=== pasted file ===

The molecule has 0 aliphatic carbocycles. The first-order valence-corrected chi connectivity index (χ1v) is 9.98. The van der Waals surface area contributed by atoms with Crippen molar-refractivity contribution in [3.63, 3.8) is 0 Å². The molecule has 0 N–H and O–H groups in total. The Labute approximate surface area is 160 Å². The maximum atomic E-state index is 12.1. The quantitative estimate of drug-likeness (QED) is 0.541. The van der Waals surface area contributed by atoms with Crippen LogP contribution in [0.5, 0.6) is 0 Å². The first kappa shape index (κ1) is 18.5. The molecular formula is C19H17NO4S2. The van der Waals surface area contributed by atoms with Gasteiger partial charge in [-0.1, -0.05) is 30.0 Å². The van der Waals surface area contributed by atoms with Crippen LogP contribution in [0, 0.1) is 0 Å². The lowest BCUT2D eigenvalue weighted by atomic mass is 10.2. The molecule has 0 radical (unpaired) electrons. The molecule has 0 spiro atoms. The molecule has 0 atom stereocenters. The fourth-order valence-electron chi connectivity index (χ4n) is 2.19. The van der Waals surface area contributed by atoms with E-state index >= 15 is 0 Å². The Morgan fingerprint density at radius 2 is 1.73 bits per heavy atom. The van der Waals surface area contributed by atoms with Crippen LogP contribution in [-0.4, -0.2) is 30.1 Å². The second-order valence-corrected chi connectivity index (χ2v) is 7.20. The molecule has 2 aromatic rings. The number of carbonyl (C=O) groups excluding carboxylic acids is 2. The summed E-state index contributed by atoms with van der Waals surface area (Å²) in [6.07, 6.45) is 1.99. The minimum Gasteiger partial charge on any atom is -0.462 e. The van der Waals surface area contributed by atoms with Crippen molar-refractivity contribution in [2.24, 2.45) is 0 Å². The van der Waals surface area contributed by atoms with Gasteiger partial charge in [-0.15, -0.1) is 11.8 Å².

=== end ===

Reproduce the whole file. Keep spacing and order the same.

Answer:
The molecule has 0 aliphatic carbocycles. The first-order valence-corrected chi connectivity index (χ1v) is 9.98. The van der Waals surface area contributed by atoms with Crippen molar-refractivity contribution in [3.63, 3.8) is 0 Å². The molecule has 0 N–H and O–H groups in total. The Labute approximate surface area is 160 Å². The maximum atomic E-state index is 12.1. The quantitative estimate of drug-likeness (QED) is 0.541. The van der Waals surface area contributed by atoms with Crippen LogP contribution in [0.5, 0.6) is 0 Å². The first kappa shape index (κ1) is 18.5. The molecular formula is C19H17NO4S2. The van der Waals surface area contributed by atoms with Gasteiger partial charge in [-0.1, -0.05) is 30.0 Å². The van der Waals surface area contributed by atoms with Crippen LogP contribution in [0, 0.1) is 0 Å². The lowest BCUT2D eigenvalue weighted by atomic mass is 10.2. The molecule has 0 radical (unpaired) electrons. The molecule has 0 spiro atoms. The molecule has 0 atom stereocenters. The fourth-order valence-electron chi connectivity index (χ4n) is 2.19. The van der Waals surface area contributed by atoms with E-state index >= 15 is 0 Å². The Morgan fingerprint density at radius 2 is 1.73 bits per heavy atom. The van der Waals surface area contributed by atoms with Crippen LogP contribution in [-0.4, -0.2) is 30.1 Å². The second-order valence-corrected chi connectivity index (χ2v) is 7.20. The molecule has 2 aromatic rings. The number of carbonyl (C=O) groups excluding carboxylic acids is 2. The summed E-state index contributed by atoms with van der Waals surface area (Å²) in [6.07, 6.45) is 1.99. The minimum Gasteiger partial charge on any atom is -0.462 e. The van der Waals surface area contributed by atoms with Crippen molar-refractivity contribution in [2.24, 2.45) is 0 Å². The van der Waals surface area contributed by atoms with Gasteiger partial charge in [-0.15, -0.1) is 11.8 Å².